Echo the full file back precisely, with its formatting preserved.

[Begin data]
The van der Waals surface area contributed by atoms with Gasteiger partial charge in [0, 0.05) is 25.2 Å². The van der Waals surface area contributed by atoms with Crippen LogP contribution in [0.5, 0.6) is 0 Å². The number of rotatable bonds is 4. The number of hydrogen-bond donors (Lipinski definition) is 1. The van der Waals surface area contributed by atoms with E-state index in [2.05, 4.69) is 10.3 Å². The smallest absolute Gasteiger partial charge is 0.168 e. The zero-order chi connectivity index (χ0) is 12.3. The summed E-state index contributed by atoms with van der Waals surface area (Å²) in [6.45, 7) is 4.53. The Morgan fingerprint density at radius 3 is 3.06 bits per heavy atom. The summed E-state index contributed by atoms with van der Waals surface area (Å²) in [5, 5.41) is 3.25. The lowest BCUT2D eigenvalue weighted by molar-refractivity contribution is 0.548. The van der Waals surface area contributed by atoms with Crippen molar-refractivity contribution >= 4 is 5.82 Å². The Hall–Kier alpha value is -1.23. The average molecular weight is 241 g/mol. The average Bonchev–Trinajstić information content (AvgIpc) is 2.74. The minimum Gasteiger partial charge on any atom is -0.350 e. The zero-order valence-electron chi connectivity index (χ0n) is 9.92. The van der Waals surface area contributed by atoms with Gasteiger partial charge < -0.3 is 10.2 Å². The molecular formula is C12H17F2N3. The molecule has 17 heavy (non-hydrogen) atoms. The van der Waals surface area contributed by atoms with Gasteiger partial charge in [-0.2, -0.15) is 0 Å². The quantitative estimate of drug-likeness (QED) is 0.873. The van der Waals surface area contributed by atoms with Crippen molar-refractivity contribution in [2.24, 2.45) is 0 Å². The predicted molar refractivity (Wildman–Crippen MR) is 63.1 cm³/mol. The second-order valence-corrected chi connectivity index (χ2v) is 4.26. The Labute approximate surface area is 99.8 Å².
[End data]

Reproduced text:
The van der Waals surface area contributed by atoms with Gasteiger partial charge in [0, 0.05) is 25.2 Å². The van der Waals surface area contributed by atoms with Crippen LogP contribution in [0.5, 0.6) is 0 Å². The number of rotatable bonds is 4. The number of hydrogen-bond donors (Lipinski definition) is 1. The van der Waals surface area contributed by atoms with E-state index in [2.05, 4.69) is 10.3 Å². The smallest absolute Gasteiger partial charge is 0.168 e. The zero-order chi connectivity index (χ0) is 12.3. The summed E-state index contributed by atoms with van der Waals surface area (Å²) in [6.45, 7) is 4.53. The Morgan fingerprint density at radius 3 is 3.06 bits per heavy atom. The summed E-state index contributed by atoms with van der Waals surface area (Å²) in [5, 5.41) is 3.25. The lowest BCUT2D eigenvalue weighted by molar-refractivity contribution is 0.548. The van der Waals surface area contributed by atoms with Crippen molar-refractivity contribution >= 4 is 5.82 Å². The Hall–Kier alpha value is -1.23. The average molecular weight is 241 g/mol. The average Bonchev–Trinajstić information content (AvgIpc) is 2.74. The minimum Gasteiger partial charge on any atom is -0.350 e. The zero-order valence-electron chi connectivity index (χ0n) is 9.92. The van der Waals surface area contributed by atoms with Gasteiger partial charge < -0.3 is 10.2 Å². The molecular formula is C12H17F2N3. The molecule has 17 heavy (non-hydrogen) atoms. The van der Waals surface area contributed by atoms with Gasteiger partial charge in [-0.2, -0.15) is 0 Å². The quantitative estimate of drug-likeness (QED) is 0.873. The van der Waals surface area contributed by atoms with Crippen molar-refractivity contribution in [2.24, 2.45) is 0 Å². The predicted molar refractivity (Wildman–Crippen MR) is 63.1 cm³/mol. The second-order valence-corrected chi connectivity index (χ2v) is 4.26. The Labute approximate surface area is 99.8 Å².